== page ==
When the Fitzgerarld Theater first opened in 1910, F. Scott was barely a teenager. Of course, it went by different name then—the Shubert Theater—and it was the grandest theater in downtown St. Paul. Garrison Keillor began producing his radio program, A Prairie Home Companion, from its stage in the late 1970s. Keillor, who led the charge to rename the theater after St. Paul’s most celebrated author, continues to broadcast his homespun stories and entertainment from the Fitz. Other literary events in the theater’s limelight include the acclaimed Talking Volumes series, now in its 14th season. Talking Volumes has brought a pantheon of literary stars to the Twin Cities including Junot Diaz, Jennifer Egan, Richard Russo, Michael Chabon, and Stephen King. An audio archive of Talking Volume events is available at at Minnesota Public Radio.
The Fair from A to Z
Here’s one place a kid can get an “F” and feel really good about it. The Alphabet Forest at the Minnesota State Fair, now in its fourth year, encourages children of all ages to join in ABC games. Fairgoers can have their picture taken with their favorite letters, add a word to the Fair Dictionary, spin the Word Wheel, color the alphabet or meet an author. This year, 13 children’s authors—one for each day of the Fair—are joining in the fun, signing books and meeting with young readers. Authors include Debra Frasier, Nancy Carlson, Michael Hall (pictured above) and Joyce Sidman. The Alphabet Forest is the brainchild of Debra Frasier who created A Fabulous Fair Alphabet, an abecedary of State Fair images.
Blue ribbon stories
Along with cheese curds and Princess Kay of the Milky Way, Ye Old Mill is a Minnesota State Fair staple. That tunnel-of-love ride also creates a timeless setting for F. Scott Fitzgerald’s short story, “A Night at the Fair.” Fitzgerald’s coming-of-age tale captures the whizz-bang excitement Basel Duke Lee experiences as he cavorts through the fairgrounds a century ago. Another 20th century fair ride, Gravitron, spins its way through the writing of Louise Erdrich, appearing in the short story “The Gravitron” and her novel The Antelope Wife. More recently, Jess Lourey brings intrigue to the fairgrounds when one of the butter princesses is knocked off in Lourey’s Murder-by-Month novel, September Fair. It all goes to show that although the Great Minnesota Get-Together only last 12 days, its stories endure.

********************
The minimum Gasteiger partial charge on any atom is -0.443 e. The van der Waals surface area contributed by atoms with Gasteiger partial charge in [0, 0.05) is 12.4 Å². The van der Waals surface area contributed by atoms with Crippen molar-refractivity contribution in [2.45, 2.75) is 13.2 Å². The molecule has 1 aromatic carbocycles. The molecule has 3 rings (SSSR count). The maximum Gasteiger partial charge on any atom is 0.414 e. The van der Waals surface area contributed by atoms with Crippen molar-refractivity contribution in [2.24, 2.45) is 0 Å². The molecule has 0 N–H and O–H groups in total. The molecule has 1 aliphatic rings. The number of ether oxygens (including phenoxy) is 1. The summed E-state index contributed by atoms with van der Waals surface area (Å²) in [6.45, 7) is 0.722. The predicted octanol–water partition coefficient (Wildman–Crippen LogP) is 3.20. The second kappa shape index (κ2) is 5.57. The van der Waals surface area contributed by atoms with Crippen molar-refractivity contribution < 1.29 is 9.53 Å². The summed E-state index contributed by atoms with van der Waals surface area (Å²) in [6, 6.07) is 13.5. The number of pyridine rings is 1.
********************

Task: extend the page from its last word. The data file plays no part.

Read "A Night at the Fair" by F. Scott Fitzgerald online at Project Gutenberg.
St. Paul, it seems, has a special affinity for poetry. The city embeds poetry into its sidewalks, a local team claimed the National Poetry Slam championship twice, and residents can enjoy the poetry garden at Lake Phalen. Poetry Park, sponsored by the East Side Arts Council, celebrates the joy of verse through artists’ works. Marking the entrance is Poetry Post, a sculpture shaped like an abstract metal Christmas tree and decorated with gifts of poetry. The poems include famous lines from Henry Wadsworth Longfellow and Robert Frost, verses by local poets, and contributions of neighborhood school children. Nearby is a Talking Bench. From there, follow the word-stamped bricks to the Dragon Garden where you will find a relaxing spot filled with flowers, book-shaped benches, and—you guessed it—more poetry.